Using Qualifiers to enhance this postseason (it’s a breakdown of the 2020 Stanley Cup Qualifiers and Round Robin action). Plus the Seattle Kraken!
In the early days of DTFR, we made an educated guess as to who each team might honor in the future regarding retired jersey numbers. Since then, the Vegas Golden Knights came into existence and more than a few jersey numbers went out of circulation across the league.
It’s time for an update and a look at who the Dallas Stars might honor by hanging their name and number from the rafters of American Airlines Center someday.
Dallas Stars Current Retired Numbers
7 Neal Broten
8 Bill Goldsworthy
9 Mike Modano
19 Bill Masterton
26 Jere Lehtinen
Did Anything Change In The Last Five Years?
Yes! Jere Lehtinen’s No. 26 was retired by the Stars on Nov. 24, 2017, and Dallas has plans to retire Hockey Hall of Famer, Sergei Zubov’s No. 56 next season (2020-21). Both are equally deserving of the highest honor bestowed upon them by the team.
Possible Numbers to Retire Someday
3 John Klingberg
If there’s one under the radar defender in the National Hockey League more than anyone else these days, it’s John Klingberg.
To the casual fan, the Stars might be easy to overlook and, as a result, Klingberg’s name often goes unnoticed with it, but in 425 career NHL games so far (all with Dallas), he’s amassed 58-233–291 totals.
Until the ongoing COVID-19 pandemic shortened the 2019-20 regular season, he never had fewer than 40 points in a season, which is a tremendous rate of production from a defender in today’s NHL.
Though he had six goals and 26 assists (32 points) in 58 games this season, Klingberg was on pace for about 45 points.
In 2016-17, he established a career-high in goals with 13 tallies in 80 games, then followed up wiht a career-year (so far) in 2017-18, setting career-highs in assists (59) and points (67) in a full, 82-game, season.
As one of the cornerstone defenders for the franchise (Miro Heiskanen being the other), there’s a chance Klingberg will endure lengthy success and translate that into more points on the scoresheet over the years. All of that is to say that the Gothenburg, Sweden native that was drafted in the fifth round (131st overall) by Dallas in 2010, is on the right track for a promising legacy in a Stars sweater that just might lead to No. 3 being raised to the rafters at American Airlines Center.
10 Brenden Morrow
Morrow spent parts of 13 seasons in Dallas, notching 243 goals and 285 assists (528 points) in 835 career games for the Stars from 1999-2013.
On March 24, 2013, he was dealt to the Pittsburgh Penguins with the Minnesota Wild’s 2013 3rd round pick (previously acquired, Pittsburgh selected Jake Guentzel) for Joe Morrow (no relation) and Pittsburgh’s 2013 5th round pick (Matej Paulovic).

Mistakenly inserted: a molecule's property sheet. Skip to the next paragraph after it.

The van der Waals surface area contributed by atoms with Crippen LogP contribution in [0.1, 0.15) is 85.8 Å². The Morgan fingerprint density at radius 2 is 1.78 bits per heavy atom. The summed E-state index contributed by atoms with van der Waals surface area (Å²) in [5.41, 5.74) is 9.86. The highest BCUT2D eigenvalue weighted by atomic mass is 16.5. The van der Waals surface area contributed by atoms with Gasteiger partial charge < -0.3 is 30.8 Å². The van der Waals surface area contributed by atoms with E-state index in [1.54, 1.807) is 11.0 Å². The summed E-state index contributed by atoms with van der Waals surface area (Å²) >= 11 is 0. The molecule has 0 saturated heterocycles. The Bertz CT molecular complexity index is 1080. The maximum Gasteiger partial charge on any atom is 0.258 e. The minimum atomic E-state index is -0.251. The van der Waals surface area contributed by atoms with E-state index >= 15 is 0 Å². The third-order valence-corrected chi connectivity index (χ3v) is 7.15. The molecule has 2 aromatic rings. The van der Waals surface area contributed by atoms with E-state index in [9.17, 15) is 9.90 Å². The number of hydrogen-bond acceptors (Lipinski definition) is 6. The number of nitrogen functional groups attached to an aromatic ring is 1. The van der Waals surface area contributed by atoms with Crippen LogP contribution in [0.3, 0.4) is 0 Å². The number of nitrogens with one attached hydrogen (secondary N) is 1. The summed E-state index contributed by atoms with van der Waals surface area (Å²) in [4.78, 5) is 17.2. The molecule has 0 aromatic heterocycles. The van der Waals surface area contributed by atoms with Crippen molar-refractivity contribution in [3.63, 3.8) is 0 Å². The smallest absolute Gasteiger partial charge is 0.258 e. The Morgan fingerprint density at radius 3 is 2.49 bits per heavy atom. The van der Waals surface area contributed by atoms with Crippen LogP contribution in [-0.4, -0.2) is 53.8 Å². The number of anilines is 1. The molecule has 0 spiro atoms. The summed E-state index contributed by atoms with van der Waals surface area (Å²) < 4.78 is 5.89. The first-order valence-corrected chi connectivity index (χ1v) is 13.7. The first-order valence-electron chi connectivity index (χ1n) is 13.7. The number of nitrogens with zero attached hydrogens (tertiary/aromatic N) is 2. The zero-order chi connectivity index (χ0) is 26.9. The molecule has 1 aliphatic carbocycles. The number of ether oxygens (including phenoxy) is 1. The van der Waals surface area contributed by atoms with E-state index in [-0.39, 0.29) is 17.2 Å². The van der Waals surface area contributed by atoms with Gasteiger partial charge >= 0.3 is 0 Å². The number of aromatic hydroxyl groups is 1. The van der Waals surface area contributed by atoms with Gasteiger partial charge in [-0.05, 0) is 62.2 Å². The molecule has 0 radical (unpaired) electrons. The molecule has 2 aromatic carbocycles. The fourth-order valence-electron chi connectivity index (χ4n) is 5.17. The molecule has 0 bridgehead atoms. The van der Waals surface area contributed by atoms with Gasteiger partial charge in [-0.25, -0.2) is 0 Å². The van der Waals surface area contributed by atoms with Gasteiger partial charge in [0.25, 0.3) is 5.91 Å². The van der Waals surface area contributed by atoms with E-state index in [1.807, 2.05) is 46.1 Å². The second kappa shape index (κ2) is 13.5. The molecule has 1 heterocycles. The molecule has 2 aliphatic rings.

After finishing the 2012-13 season with the Penguins, Morrow made stops with the St. Louis Blues in 2013-14 and Tampa Bay Lightning in 2014-15, before retiring from the NHL with 265-310–575 totals in 991 career NHL games.
Shawn Horcoff, Patrick Sharp, Martin Hanzal and Corey Perry have all worn No. 10 in Dallas since Morrow’s departure, so it would seem as though the Stars have already made up their mind about the winger’s career, but never say never.
There’s a chance that it just might take a little time before the former Stars captain is formally recognized for his contributions to the organization over the years since being drafted by Dallas in the first round (25th overall) in 1997, having the 5th most games played in franchise history, being tied for 8th in all-time franchise goals scored, as well as sitting 9th in all-time franchise points records.
14 Jamie Benn
The current longest-tenured player in Dallas, Benn has been around with the Stars since breaking into the league in the 2009-10 season after being drafted by Dallas in the fifth round (129th overall) in 2007.
That draft pick, by the way, originally belonged to the Boston Bruins, who traded it to the Columbus Blue Jackets for Adam McQuaid, then the Blue Jackets flipped the pick, as well as two more 2007 5th rounders for Los Angeles’ 2007 4th round pick (previously acquired by Dallas, Columbus selected Maksim Mayorov).
Anyway, Benn made an impact with the Stars in his rookie season, scoring 22 goals and collecting 19 assists (41 points) in 82 games.
He has only had two seasons with less than 40 points so far– once in the lockout shortened, 48-game 2012-13 season, in which Benn amassed 12-21–33 totals in 41 games, and again in the premature end to the 2019-20 season due to the ongoing COVID-19 pandemic, in which Benn scored 19 goals and had 20 assists (39 points) in 69 games.
If you’re wondering, he was on a 66-point pace in 2012-13, had the season not been shortened due to a lockout and a 46-point pace this season prior to the pandemic cutting the 2019-20 regular season short.
In 2014-15, Benn took home the Art Ross Trophy as the league’s leading point scorer with 35-52–87 totals in 82 games, but he then went on to set career-highs in goals (41), assists (48) and points (89) the following season in 82 games in 2015-16.
The 31-year-old Victoria, British Columbia native has 300 goals and 388 assists (688 points) in 814 career games thus far for the Stars.
As one of their most consistent performers, it’s reasonable to think that No. 14 will be set aside forever and live in the rafters in Dallas after Benn hangs up his skates.
91 Tyler Seguin